Assessment for Learning
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Student self-assessment is now regarded as vital to success at school. Black and Wiliam (1998) put it like this:

… self-assessment by pupils, far from being a luxury, is in fact an essential component of formative assessment.

The implementation of student self-assessment in the classroom does not ignore the role of the teacher. The very important role of the teacher involves:

  • sharing with students the success criteria for each assessment activity
  • ensuring that students understand the success criteria
  • explicitly teaching students how to apply those criteria to their own work
  • providing students with feedback to help them improve; and
  • helping students to set learning targets to achieve that improvement.

Students who use self-assessment:

  • recognise that learning is associated with a very positive kind of difficulty, which increases motivation rather than destroying it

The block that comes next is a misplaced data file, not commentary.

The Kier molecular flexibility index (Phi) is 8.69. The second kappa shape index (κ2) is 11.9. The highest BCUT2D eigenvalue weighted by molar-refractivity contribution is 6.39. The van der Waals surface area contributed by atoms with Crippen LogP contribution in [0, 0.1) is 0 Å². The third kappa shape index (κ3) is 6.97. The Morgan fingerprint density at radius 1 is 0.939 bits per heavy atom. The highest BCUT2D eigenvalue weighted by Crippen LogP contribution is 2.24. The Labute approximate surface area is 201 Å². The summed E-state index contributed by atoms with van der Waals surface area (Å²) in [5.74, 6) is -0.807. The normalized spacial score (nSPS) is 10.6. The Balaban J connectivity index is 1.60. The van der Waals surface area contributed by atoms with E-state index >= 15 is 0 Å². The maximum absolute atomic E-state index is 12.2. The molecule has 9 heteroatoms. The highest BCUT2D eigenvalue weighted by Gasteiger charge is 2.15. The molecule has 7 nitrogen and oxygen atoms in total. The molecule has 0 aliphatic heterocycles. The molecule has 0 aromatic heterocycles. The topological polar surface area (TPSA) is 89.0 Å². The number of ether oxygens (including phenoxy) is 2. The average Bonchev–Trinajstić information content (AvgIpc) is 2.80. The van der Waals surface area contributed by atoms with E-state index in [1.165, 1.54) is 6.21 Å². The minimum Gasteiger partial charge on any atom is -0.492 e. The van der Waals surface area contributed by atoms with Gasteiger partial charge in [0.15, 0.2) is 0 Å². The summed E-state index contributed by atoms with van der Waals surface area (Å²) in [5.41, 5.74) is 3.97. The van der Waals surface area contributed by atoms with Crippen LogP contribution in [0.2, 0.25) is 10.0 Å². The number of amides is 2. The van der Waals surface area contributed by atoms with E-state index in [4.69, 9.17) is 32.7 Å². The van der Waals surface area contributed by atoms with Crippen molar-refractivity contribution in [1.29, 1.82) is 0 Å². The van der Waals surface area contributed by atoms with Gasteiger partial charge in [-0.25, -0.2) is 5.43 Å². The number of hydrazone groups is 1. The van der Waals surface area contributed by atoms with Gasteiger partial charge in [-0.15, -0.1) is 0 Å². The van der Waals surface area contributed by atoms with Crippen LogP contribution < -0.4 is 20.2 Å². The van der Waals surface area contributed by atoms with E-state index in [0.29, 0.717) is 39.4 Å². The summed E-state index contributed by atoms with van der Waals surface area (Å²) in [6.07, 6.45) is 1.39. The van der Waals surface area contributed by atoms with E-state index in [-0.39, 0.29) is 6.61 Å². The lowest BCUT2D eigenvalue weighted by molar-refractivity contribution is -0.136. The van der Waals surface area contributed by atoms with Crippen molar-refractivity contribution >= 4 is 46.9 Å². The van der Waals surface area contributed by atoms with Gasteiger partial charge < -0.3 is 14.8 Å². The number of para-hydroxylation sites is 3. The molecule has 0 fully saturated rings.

• experience an increase in self-esteem
  • experience an improvement in their learning because they come to know how they learn rather than just what they learn.

Teachers who encourage students to self-assess:

  • see the responsibility for learning shifting from them to their students
  • recognise an increase in student motivation and enthusiasm for learning and a corresponding decrease in behavioural problems
  • are able to use feedback from their students about how they learn to shape lessons to individual and group needs rather than teaching to the mythical class as whole


  • ASCD Research brief June 28 2005, Vol. 3 Journal, Writing in Mathematics Education.
  • Black, P and Wiliam, D 1998, Inside the black box: Raising standards through classroom assessment. School of Education, King's College, London, UK.
  • Black, P, Harrison, C, Lee, C, Marshall, B and Wiliam, D 2003, Assessment for Learning - Putting it into practice OUP, Berkshire, England.
  • Clarke, S 2005, Formative assessment in the secondary classroom, Hodder Murray, UK.
  • Dann, R 2002, Promoting assessment as learning: Improving the learning process, RoutledgeFarmer, London.
  • Earl, L.M 2003, Assessment as learning: Using classroom assessment to maximise student learning, Corwin Press, California.
  • Glasson, T 2009, Improving student achievement: A practical guide to Assessment for Learning, Curriculum Corporation, Carlton South, Australia.
    Self-assessment. This British publication outlines the benefits of student self-assessment and examines some strategies to engage students in the process (downloaded August 2008)